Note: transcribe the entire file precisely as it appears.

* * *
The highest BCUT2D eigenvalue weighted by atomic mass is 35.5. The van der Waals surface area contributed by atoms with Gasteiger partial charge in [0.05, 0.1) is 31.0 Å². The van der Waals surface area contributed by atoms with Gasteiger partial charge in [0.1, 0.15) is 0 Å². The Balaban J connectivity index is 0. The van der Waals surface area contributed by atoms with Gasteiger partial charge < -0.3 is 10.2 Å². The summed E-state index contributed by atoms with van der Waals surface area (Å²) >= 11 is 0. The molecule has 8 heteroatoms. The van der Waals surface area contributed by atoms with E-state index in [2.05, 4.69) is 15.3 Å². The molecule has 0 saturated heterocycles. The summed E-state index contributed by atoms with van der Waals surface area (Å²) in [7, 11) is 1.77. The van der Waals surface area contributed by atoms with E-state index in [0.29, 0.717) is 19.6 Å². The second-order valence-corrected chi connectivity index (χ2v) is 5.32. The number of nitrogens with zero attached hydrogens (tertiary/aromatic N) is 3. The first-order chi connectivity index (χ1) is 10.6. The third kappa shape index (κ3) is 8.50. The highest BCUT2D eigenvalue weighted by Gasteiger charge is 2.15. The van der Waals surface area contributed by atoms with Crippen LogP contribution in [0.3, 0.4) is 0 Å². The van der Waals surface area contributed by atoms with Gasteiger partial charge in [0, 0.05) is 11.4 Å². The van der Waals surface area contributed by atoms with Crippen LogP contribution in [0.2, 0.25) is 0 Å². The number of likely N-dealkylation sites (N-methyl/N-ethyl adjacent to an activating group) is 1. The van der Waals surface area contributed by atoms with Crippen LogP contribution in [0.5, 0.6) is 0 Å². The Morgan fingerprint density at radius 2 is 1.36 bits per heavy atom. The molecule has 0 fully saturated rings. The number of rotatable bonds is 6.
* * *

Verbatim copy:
The highest BCUT2D eigenvalue weighted by atomic mass is 35.5. The van der Waals surface area contributed by atoms with Gasteiger partial charge in [0.05, 0.1) is 31.0 Å². The van der Waals surface area contributed by atoms with Gasteiger partial charge in [0.1, 0.15) is 0 Å². The Balaban J connectivity index is 0. The van der Waals surface area contributed by atoms with Gasteiger partial charge < -0.3 is 10.2 Å². The summed E-state index contributed by atoms with van der Waals surface area (Å²) >= 11 is 0. The molecule has 8 heteroatoms. The van der Waals surface area contributed by atoms with E-state index in [2.05, 4.69) is 15.3 Å². The molecule has 0 saturated heterocycles. The summed E-state index contributed by atoms with van der Waals surface area (Å²) in [7, 11) is 1.77. The van der Waals surface area contributed by atoms with E-state index in [0.29, 0.717) is 19.6 Å². The second-order valence-corrected chi connectivity index (χ2v) is 5.32. The number of nitrogens with zero attached hydrogens (tertiary/aromatic N) is 3. The first-order chi connectivity index (χ1) is 10.6. The third kappa shape index (κ3) is 8.50. The highest BCUT2D eigenvalue weighted by Gasteiger charge is 2.15. The van der Waals surface area contributed by atoms with Crippen LogP contribution in [0.3, 0.4) is 0 Å². The van der Waals surface area contributed by atoms with Gasteiger partial charge in [0, 0.05) is 11.4 Å². The van der Waals surface area contributed by atoms with Crippen LogP contribution in [0.2, 0.25) is 0 Å². The number of likely N-dealkylation sites (N-methyl/N-ethyl adjacent to an activating group) is 1. The van der Waals surface area contributed by atoms with Crippen LogP contribution in [0.5, 0.6) is 0 Å². The Morgan fingerprint density at radius 2 is 1.36 bits per heavy atom. The molecule has 0 fully saturated rings. The number of rotatable bonds is 6.